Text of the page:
- He's been a senator since he was 30, which is the youngest you can possibly be a senator. He was actually elected when he was 29.
- He's worked in Washington for 35 years.
- He's voted with Democrats over 96% of the time.
- He authored the Violence Against Women Act.
- He's one of the least wealthy Senators, with a net worth between $59,000 and $366,000, and commutes on the train to work every day.
- He's a long-time member of the Judiciary Committee and Foreign Relations Committee, and currently chairs the latter.
- Is considered by many (Democrats) to be a foreign policy expert.
- He originally voted for the War in Iraq, supported it longer than most Democrats, and is now opposed to it.
- His son is being deployed to Iraq this fall.
- He says things. Sometimes they are awesome. Sometimes not so much.
Personally, I'm hoping we get some answers this week at the convention. I mean, Biden famously said that he didn't think Obama was ready to be Commander in Chief--a concern 42% of the country has as well. What does he say now, and why is he saying it? Will we get some answers behind this choice, or just sales? And what about Hillary? I honestly never expected her to be the choice, was never really convinced that she wanted the VP spot, and think it could have done the ticket more harm than good, in the end. Not that picking up all those votes wouldn't have been valuable, but she was way harder on Obama in the primaries than Biden ever was, and I don't know if some of that damage was reparable enough to put her on the ticket. Plus there's the suck-tastic reality that America just might not be ready for a ticket with both a black man and a woman on it. Which is awful to say, but these are the times and this is the country we live in. And, I mean, Vice President is not the only answer for Hillary Clinton. She is still a badass with a grand future in Washington--Secretary of State, Supreme Court Justice, people are throwing out all kinds of suggestions for her. She's not done kicking butt yet, not by long shot.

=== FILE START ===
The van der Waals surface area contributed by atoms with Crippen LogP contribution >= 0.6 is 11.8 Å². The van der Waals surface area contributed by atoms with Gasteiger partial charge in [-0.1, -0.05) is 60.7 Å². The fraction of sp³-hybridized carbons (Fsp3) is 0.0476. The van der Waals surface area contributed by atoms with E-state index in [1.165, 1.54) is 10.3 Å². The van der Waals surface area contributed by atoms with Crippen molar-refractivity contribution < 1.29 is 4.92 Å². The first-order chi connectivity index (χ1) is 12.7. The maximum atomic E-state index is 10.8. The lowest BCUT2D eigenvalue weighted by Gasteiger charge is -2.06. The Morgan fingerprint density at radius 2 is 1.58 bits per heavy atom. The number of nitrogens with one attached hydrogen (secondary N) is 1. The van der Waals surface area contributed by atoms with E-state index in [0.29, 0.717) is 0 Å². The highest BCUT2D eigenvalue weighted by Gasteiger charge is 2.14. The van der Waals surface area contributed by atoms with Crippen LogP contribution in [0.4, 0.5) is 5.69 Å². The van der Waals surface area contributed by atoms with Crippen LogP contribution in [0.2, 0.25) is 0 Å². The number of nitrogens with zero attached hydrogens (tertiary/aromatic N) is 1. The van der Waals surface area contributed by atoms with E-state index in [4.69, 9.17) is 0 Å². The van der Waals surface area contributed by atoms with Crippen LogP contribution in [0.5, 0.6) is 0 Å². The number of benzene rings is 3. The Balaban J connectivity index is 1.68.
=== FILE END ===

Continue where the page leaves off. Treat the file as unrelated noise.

In the meantime, Democrats have an Obama/Biden ticket, and a few questions about it. Until we get some more answers/clarification, all we can do is speculate. Based on what I've read, heard and watched, it seems like the right choice for a Vice President is someone who balances the Presidential nominee. Someone whose personality is a good fit, but whose skills might fill in the blanks. I mean, that's what I do when I hire people. I look for experience that matches the job, skills that complement and balance out mine and my team's, and a personality I can get along with. I kind of like finding people that are different from me or the team, or that I might disagree with on different things, because I think it's healthy and ultimately more productive to be surrounded by people who aren't afraid to challenge the status quo. It's the different between George Lucas movies where he's surrounded by a variety of different people who are trusted to be good at what they do even when they don't have the exact same vision as him (original Star Wars trilogy), and George Lucas movies where he's only surrounded by sycophants dedicated to supporting and praising his one, singular vision (Star Wars prequels).
I digress, but the point is, you pick someone who balances you so you can do the best job possible, as a team. Presumably. So, based on preliminary research, a little speculation, and my own hiring practices, it looks like Biden was a pretty good idea.
I guess we'll see, huh?
The Washington Post
The Boston Globe
Official Joe Biden Site
My friend kashe